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Re: GRs, irrelevant amendments, and insincere voting

On Fri, 2003-10-31 at 23:18, Branden Robinson wrote:

> I *am* making the assumption that a signficant number of voters will, even
> within a slate of options preferred over the do-nothing default, vote
> conservatively.

Then we can say nothing besides "that is the will of the electorate." 

> So, I am assuming the typical non-activist voter will think "Well, gosh,
> all of these good, and look like at least a marginal improvement over
> the status quo, but in case I'm wrong I'll rank the least disruptive
> options higher".[1]

I doubt this applies to the Debian electorate nearly as much as the
general population. However, even so, that means (given):

	Option A: strike SC 5
	Option B: trivial, editorial change
	Option C: A + B
	Option D: Further Discussion

we're going to get the 'activists' voting CABD and the insecure voting
BCAD. The insecure won't vote against (rank below default) the real
changes if they like them[1]. So, as long as there are sufficient
'activists', I conclude[2] that C will still win.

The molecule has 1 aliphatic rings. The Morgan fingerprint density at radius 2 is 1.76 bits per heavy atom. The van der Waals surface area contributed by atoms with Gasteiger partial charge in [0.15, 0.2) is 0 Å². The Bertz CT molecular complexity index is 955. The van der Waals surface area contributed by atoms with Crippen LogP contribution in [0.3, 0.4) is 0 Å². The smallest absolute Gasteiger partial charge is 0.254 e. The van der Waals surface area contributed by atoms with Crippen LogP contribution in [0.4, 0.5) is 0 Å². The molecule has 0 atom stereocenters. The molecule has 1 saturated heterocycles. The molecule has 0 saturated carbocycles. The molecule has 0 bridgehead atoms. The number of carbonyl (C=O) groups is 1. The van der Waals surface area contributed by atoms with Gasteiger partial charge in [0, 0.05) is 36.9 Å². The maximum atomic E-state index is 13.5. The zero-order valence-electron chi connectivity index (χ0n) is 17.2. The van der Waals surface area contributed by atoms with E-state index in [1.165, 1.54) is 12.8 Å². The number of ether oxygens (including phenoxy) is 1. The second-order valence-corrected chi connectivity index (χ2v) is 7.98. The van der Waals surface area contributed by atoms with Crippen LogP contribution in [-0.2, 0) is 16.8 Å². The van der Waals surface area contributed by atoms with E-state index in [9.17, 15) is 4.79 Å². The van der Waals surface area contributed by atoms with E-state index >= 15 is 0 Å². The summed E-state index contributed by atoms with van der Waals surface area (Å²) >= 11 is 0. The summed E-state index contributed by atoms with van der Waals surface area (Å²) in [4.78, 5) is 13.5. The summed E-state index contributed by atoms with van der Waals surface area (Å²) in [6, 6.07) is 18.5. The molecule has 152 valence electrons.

> If someone can make a good case that my premises above are invalid, then
> I invite them to go ahead in this sub-thread.  I'd be quite relieved if
> our system cannot be "gamed" in the manner I fear.

I fear the alternative is to have someone arbitrarily refuse to put
options on the ballot, and that that would prevent free and fair

> [2] "Default options", "quorum", and "supermajority" requirements are
>     not native to the Condorcet Method.  In fact, IIRC, the Condorcet
>     Method itself doesn't mandate that there must be only one winner

Condorcet can give an arbitrary number of winners. Cloneproof SSD
attempts to resolve that. Cloneproof SSD is _supposed_ to be essentially
immune to "cloned" candidates, like how B is a clone of D. 

>     among a given set of options.  When SPI held its last board
>     election, we used a Condorcet/CSSD system and picked the *three*
>     most-preferred candidates to fill the three open positions.

     1. if they do, they get what they voted for, and what can you do
        about that?
     2. through much handwaving

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